2: Use Sources Correctly. Bring written sources into your paper using quotation, paraphrase, or summary.
3: Cite/Identify In-Text Sources. When you add a source to your paper, immediatelycite or identify it where it occurs.
4: Proofread Your Work with Sources.
- Check and double-check to make sure every sentence containing a source has been properly cited or identified.
- Make sure Works Cited listings and in-text citations “match.” If you mention a source in your paper, it must also appear on the Works Cited list. If you mention a source on your Works Cited list, it must also appear in the paper.
Here are some excellent online resources to help you work with MLA:
- The Purdue University Online Writing Lab (OWL): this site is used by educators and colleges all over the US and in other countries as well. It will help you not just with MLA but with all aspects of writing, research, grammar, usage, etc. It has an excellent search tool. It’s also updated almost continuously.
- The MLA Style Center: this is a subdivision of the larger MLA website. It has great materials to help students practice with MLA. It has a downloadable copy of the MLA template, FAQ pages, and more.
- MLA Practice Template: from the MLA Style Center. Use this to practice formatting your citations.
- MHCC Citation Style Guides: Use this guide to help find examples and websites for common citation styles, including APA, MLA, Chicago, CSE, AP, ASA, and AFS styles. Citation styles are formatting rules for citing other authors’ work within your paper (in-text or parenthetical citations) and in a bibliography at the end of your paper (References or Works Cited lists). For an introduction to citation styles, see the link to UNC, Chapel Hill. Before we talk about citation styles, let’s step back and consider the basics: the reason or the need for citing anything at all. As that site explains: All quality academic writing includes information learned from others’ and one’s own unique analysis and contributions.
MLA Citations and Bibliography
Why do you want to include the thoughts of others? Why not just your own?
1) More information.
2) Builds credence for your arguments.
3) Demonstrates your knowledge of the field.
4) Engages you in scholarship, which is building creatively on thoughts of others in your field.
Your essays will sometimes will have a single main point or thesis that you argue. That thesis is your own idea that you can support with engaging evidence and specific arguments. Your “answers” to writing prompts are your own conclusions that come from your review of the relevant, authoritative material you engage on the topic.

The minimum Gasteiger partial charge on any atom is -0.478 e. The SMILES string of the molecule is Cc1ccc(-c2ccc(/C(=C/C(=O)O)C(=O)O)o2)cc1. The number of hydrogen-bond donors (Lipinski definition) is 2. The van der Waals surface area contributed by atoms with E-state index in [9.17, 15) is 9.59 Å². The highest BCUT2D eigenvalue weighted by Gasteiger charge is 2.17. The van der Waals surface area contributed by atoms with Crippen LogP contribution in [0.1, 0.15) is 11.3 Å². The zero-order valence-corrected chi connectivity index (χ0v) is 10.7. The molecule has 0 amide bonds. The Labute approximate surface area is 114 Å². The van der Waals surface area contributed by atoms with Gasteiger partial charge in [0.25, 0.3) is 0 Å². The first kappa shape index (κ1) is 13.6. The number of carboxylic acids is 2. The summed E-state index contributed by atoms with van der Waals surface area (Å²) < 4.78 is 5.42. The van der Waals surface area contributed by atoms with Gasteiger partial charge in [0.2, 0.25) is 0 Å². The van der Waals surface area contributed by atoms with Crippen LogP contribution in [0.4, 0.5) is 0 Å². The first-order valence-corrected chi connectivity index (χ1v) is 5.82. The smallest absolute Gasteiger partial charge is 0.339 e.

You want to tell us your cultivated “answers” to the questions that emerge from your writing prompts and assignments in your own words and also with the words of others to support your views and to give us confidence that what you say is true because it is also coming from the mouths of authorities. You are the architect who is building a building. You decide what that building will look like and in what order and with what materials it will be built. But your building materials are these idea blocks that you collect from your research: that is the ideas and the words of others.
As you read an article or book, copy and save its bibliographic information. You may or may not end up citing it, but get the info up front in case you need it later.
Some people use their own ideas and also the ideas of others and run them together so that we do not know the difference: we don’t know where the writer’s thoughts end and the thoughts of other experts begin. What is wrong with this?
(We don’t know what you are adding, personally, to the discussion. So it confuses people. Also ideas, in America, are considered valuable things. Using other people’s ideas without giving credit is like stealing. Those thoughts are valuable.)
Increasingly, teachers allow and even encourage students to use images—photographs, maps, sketches, graphs, and so forth—in their writing. Before you do this, check with your teacher to make sure they approve. And then remember that if the image was created by someone else, you must give them credit.
We don’t list images on the Works Cited page. But we do identify them in one of two ways:
- If your word processor allows captioning, you can add the image information in a caption.
- Otherwise, mention it in the text at the point you are talking about it, enclosing the information in parentheses.
- Ideally, include the author(s), title of source, title of container, publisher, date, and location.
Here’s an example of how you might cite a sketch taken from a hard copy book, where “The Perfect Poodle Hairdo” is the name of sketch and Styling Poodles for Fun and Profit is the book title:
Groomer, Ima. “The Perfect Poodle Coif.” Styling Poodles for Fun and Profit, Poodle Publishing, 2015.
Plagiarism begins where the line between others’ work and one’s own becomes blurred.